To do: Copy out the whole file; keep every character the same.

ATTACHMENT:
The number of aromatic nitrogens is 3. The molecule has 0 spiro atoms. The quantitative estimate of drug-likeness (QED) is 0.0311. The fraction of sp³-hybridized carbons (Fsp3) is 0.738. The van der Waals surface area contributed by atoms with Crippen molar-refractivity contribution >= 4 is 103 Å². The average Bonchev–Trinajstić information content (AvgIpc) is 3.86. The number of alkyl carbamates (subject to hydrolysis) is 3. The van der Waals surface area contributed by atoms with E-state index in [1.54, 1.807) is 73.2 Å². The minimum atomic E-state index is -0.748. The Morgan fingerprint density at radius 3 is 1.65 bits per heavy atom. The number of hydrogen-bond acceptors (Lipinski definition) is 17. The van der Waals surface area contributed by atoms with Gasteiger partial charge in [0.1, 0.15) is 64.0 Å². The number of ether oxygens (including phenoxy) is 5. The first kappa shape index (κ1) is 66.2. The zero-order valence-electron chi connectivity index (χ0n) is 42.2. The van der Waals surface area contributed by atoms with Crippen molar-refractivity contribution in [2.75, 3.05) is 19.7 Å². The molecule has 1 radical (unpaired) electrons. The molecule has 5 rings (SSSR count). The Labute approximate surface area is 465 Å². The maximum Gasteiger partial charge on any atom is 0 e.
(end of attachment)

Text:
The number of aromatic nitrogens is 3. The molecule has 0 spiro atoms. The quantitative estimate of drug-likeness (QED) is 0.0311. The fraction of sp³-hybridized carbons (Fsp3) is 0.738. The van der Waals surface area contributed by atoms with Crippen molar-refractivity contribution >= 4 is 103 Å². The average Bonchev–Trinajstić information content (AvgIpc) is 3.86. The number of alkyl carbamates (subject to hydrolysis) is 3. The van der Waals surface area contributed by atoms with E-state index in [1.54, 1.807) is 73.2 Å². The minimum atomic E-state index is -0.748. The Morgan fingerprint density at radius 3 is 1.65 bits per heavy atom. The number of hydrogen-bond acceptors (Lipinski definition) is 17. The van der Waals surface area contributed by atoms with Gasteiger partial charge in [0.1, 0.15) is 64.0 Å². The number of ether oxygens (including phenoxy) is 5. The first kappa shape index (κ1) is 66.2. The zero-order valence-electron chi connectivity index (χ0n) is 42.2. The van der Waals surface area contributed by atoms with Crippen molar-refractivity contribution in [2.75, 3.05) is 19.7 Å². The molecule has 1 radical (unpaired) electrons. The molecule has 5 rings (SSSR count). The Labute approximate surface area is 465 Å². The maximum Gasteiger partial charge on any atom is 0 e.